The opioid epidemic has struck the nation, the state of Tennessee, and is being seen in Bradley County as well. It is so prevalent in the local area that it made the Top 10 newsmakers for 2017, at No. 4.
The opioid epidemic has struck the nation and the state of Tennessee, and its impact has been significant in Bradley County. It is so prevalent in the local area that it made the Top 10 newsmakers for 2017, at No. 4.
To combat this narcotics problem, the state has created an opioid task force. However, it will take more than that to battle the increase in opioids in the local area, officials say. It will take the combined populations seeing the issue, understanding the dangers, and working toward educating the public, they note.
“I look forward to all of the recommendations of the opioid task force being accepted or implemented in 2018,” said State Rep. Kevin Brooks. However, he joins others, such as the organization The Bridge, in remarking that it will need everyone to fight the drugs known as opioids
One of the people working toward battling the opioid epidemic is 10th Judicial District Attorney General Steve Crump.
“I believe that a new direction and strategy is the only hope to save lives and families,” Crump said in a 2017 interview with the Cleveland Daily Banner. “Tennessee is second in the nation in opioid prescriptions per capita, and more Tennesseans will die from overdosing that from traffic accidents or homicides. It is the most significant public safety issue in this state.”
Crump and 10th Judicial Drug Task Force Director Bill Cherry are most concerned with the use of fentanyl. They both pointed to not only overdose on the narcotic, but just the use of fentanyl, as a serious danger.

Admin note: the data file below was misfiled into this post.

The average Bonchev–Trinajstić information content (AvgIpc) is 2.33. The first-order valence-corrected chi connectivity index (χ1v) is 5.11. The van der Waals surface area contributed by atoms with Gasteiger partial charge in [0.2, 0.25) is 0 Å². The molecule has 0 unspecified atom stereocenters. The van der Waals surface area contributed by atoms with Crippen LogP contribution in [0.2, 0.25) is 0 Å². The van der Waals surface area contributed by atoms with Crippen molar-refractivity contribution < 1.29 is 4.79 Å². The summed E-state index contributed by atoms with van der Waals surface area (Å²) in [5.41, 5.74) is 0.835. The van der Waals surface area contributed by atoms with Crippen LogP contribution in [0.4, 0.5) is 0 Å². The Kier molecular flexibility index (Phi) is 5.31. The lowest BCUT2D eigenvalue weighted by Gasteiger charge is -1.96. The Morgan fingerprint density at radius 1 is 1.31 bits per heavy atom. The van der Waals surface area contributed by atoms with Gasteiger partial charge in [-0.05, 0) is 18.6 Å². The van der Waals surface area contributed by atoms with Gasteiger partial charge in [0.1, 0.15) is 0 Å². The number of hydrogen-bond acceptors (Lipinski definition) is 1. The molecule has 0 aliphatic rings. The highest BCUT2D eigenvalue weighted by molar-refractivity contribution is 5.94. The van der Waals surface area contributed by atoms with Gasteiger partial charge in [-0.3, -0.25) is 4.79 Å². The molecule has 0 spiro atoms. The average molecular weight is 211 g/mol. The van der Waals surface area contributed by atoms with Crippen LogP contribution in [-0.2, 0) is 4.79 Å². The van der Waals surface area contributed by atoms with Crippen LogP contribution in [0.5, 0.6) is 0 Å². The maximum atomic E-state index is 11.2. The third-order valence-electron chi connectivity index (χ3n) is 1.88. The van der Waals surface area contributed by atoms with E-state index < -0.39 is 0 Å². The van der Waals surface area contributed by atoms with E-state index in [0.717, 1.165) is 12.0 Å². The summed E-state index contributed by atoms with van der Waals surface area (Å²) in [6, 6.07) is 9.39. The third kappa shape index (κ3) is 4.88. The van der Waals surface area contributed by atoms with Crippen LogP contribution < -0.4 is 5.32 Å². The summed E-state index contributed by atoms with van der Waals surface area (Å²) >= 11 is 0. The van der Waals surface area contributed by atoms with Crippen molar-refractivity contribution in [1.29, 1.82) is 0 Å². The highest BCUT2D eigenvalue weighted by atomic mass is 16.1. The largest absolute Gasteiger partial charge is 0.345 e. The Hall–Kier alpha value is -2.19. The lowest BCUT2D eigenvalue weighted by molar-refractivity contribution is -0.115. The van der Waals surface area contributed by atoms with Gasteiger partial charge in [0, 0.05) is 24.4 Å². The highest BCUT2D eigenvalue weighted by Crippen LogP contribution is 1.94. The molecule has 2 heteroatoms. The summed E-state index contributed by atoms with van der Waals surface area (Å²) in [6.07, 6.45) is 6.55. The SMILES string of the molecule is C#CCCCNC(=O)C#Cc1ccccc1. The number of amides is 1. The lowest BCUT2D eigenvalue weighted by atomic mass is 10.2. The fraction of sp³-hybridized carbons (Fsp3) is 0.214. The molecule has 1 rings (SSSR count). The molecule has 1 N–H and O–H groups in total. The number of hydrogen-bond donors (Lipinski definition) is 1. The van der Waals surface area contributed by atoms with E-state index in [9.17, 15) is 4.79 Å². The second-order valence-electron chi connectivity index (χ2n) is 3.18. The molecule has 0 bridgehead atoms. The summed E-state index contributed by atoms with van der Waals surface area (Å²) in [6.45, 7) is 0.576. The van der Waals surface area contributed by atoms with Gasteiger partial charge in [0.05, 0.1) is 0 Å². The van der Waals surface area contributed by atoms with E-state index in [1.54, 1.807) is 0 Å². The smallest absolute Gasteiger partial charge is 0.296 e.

Fentanyl is classified as an opioid drug, possibly the most dangerous. However, opioid use presents serious consequences, including death.
“In 2016, 22 Bradley Countians died from an opioid overdose,” Crump said. “And through the first seven months in 2017, we have already had 18 overdoses. We are on track to nearly double the number of deaths this year.”
The DAG said that strong prosecution of opioid dealers is something his office will concentrate on, and schools and civic clubs need to increase awareness. He added that treatment is a necessary part of the solution, “and we will start looking for funding for local treatment options to help those already trapped in addiction.”
The Bridge altered its name to be ATS-The Bridge, and two of the parts of the acronym deal with issues that Crump says are important: awareness and treatment.
The third letter in the ATS acronym deals with sustainability.
The ATS-The Bridge website explains sustainability as it relates to drug and opioid usage.
“Sometimes people realize they are headed toward addiction and are able to make the decision to change directions before they reach the place of needing medical detox. In these cases, participation in a group such as Celebrate Recovery or Alcoholics/Narcotics Anonymous has proven to be extremely helpful. In other cases, people may find they need these sources following discharge from in-patient treatment. In either case, Mr. Steve Morgan can help connect each person with the appropriate group.”
Morgan, a member of the Cleveland School Board, is also a board of directors member for the ATS-The Bridge.
The organization has already implemented an anonymous tip line where people may call in suspicious activity, such as drug trafficking, and not use their name. The tip411 system is endorsed by both the Bradley County Sheriff’s Office and Cleveland Police Department.
Crump said that the “opioid initiative” consists of five components: increased prosecution for dealers, pharmaceutical company liability, working with community partners, creation of a stakeholders advisory group, and more treatment options.
In working with law enforcement, the District Attorney General said that his office will continue to punish the street dealers of opioids.
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